Friday, October 07, 2005

Shorthanded play

Boy, it is just amazing how many $3/$6 6 max tables you can find with VPIP over 60. Again, I'm thankful for the usability of PokerAce for doing table selection.

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I think I really need to work on my short handed play.

I spent about 1 table hour playing headsup and 1 table hour playing between 3-4 handed, and particularly in the headsup game, my turn and river play could use some work. The time period was way too short, so I will try to experiment again in the near future.

I had been quad tabling $3/$6 6 max while eating dinner, and I got creamed in the first 40 minutes. I dropped approximately 65 big bets in that time, perhaps winning 3-4 tiny pots. All the worst possible situations; KK vs AA with a uber lag having the AA, AA vs a set, A high flush and river card pairs board (full house), etc. etc. And this was on 6 max tables! Towards the end of this period, I made 2 bad laydowns in 6-8BB pots, and made 2 bad call downs. Yuck. I remember reading an article by Annie Duke recommending that a player should essentially have a stop loss of -30BB. The reasoning was something like if you are losing that much you are either way overclassed, on tilt, being cheated, etc... This number seems somewhat appropriate for live play, but it is a bit low for short handed multitabling. I guess I would have a stop loss somewhere around -100BB. Certainly, I had (at least) started playing poorly when I made the 2 bad laydowns and call downs. I don't think I had hit what Mike Caro calls the "Threshold of Misery" (when the losses are so big that additional losses seem pretty meaningless), but I would definitely have been in bad psychological shape if I dropped over 100BB in that time period.

I moved the dinner plate out of the way and tried to settle down. The next 45 minutes was pretty much the opposite; I was definitely lucky, but I do think I made fewer mistakes including better value bets. The bounce back was somewhere in the neighborhood of +90BB. I guess that is just the variance of short handed play. It would have been a lot easier to take if I just won 1BB every 3-4 minutes instead, but that's just the way it is.

During the action, some of my tables started getting very shorthanded. The very first table that got down to headsup contained a significantly LAGgy player (although he didn't last much longer). Because of the LAG, I remained at the table. After he left, I didn't have time to leave before another player joined, so I continued with the headsup play. It seems to require much more attention both because the avg decision is more important and the frequency is much higher.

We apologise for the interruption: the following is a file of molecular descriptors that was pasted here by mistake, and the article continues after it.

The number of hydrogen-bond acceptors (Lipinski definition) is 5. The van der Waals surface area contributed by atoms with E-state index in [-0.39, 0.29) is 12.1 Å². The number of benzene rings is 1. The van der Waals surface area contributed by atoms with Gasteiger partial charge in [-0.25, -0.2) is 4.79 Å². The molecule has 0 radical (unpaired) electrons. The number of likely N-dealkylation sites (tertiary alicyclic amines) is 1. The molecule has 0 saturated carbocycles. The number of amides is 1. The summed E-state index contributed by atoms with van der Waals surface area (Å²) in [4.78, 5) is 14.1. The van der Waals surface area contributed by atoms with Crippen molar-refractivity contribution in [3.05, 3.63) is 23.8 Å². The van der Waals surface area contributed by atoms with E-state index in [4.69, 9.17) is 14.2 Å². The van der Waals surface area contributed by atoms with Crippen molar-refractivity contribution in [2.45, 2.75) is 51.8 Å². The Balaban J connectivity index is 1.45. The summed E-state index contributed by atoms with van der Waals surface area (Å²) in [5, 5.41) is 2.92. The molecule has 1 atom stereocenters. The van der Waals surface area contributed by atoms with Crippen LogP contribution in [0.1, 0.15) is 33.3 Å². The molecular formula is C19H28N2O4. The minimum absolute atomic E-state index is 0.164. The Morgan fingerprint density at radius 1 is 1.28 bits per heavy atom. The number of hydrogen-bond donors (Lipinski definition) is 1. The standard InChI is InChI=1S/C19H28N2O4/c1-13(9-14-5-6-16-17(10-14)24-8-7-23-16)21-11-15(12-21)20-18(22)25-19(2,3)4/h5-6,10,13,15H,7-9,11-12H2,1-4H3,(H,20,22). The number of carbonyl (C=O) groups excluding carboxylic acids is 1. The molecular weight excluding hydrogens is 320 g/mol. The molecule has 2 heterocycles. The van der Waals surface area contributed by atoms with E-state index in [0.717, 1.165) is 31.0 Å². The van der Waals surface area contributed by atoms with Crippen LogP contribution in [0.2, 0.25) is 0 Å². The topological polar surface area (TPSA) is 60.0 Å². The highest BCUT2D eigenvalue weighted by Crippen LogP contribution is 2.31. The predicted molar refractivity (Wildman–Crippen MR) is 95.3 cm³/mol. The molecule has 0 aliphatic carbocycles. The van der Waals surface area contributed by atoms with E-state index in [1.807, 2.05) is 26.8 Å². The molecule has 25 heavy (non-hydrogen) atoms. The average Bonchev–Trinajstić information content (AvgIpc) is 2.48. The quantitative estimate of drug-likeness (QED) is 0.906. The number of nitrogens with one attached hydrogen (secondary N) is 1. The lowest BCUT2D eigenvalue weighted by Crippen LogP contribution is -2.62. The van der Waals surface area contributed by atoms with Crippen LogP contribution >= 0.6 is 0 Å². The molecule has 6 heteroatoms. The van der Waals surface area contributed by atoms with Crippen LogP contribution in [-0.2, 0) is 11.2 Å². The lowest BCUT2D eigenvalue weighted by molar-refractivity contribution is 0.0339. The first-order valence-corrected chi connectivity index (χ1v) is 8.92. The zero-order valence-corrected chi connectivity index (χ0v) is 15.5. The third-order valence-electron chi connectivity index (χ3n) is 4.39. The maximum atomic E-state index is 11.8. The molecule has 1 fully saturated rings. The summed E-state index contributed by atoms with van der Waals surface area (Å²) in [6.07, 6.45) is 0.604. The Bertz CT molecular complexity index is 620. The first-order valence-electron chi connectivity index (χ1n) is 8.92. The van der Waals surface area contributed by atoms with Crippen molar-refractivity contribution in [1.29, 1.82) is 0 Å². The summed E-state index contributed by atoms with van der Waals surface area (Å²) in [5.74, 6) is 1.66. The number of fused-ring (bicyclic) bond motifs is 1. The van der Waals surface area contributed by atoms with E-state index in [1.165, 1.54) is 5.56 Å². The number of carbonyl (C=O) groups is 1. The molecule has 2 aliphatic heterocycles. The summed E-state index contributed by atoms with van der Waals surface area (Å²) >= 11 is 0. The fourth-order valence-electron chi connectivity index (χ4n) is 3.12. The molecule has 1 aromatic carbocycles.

I ended up dropping down to 1 full 6 max table, 1 headsup, and 1 3-4 handed. Even with only 3 tables, I felt incapable of processing the situations quickly enough. I think I could manage 2 full 6 max tables and 1 headsup, or just 2 headsup tables. Maybe it will get easier if I have more headsup practice, but for now there is a lot of room for improvement. I should probably go back and read some Sklansky chapters on short handed play.

1 comment:

eric said...

I have to disagree with Annie about the 30BB stop-loss for live games.

I've been in many a great game where I've dropped 30BBs simply because with six people seeing every flop for three or four bets, variance is going to be huge. Some of those games I wouldn't leave if someone paid me half my losses on the spot. I've come back for some pretty big wins in games like that.

I think the determination whether to leave or stay should be completely a function of the player's psychological state and the game's conditions. If the player is strung out and frustrated, whether he's up or down or the game's good or bad or whatever, he should leave, period.

Assuming he's in a healthy mental state, if the game sucks, leave, once again whether up or down.

I feel much better if I leave a bad game stuck 20BBs than if I hang around and leave even, if I only got even because of a few lucky hands.

Ultimately, it's all about future expectation.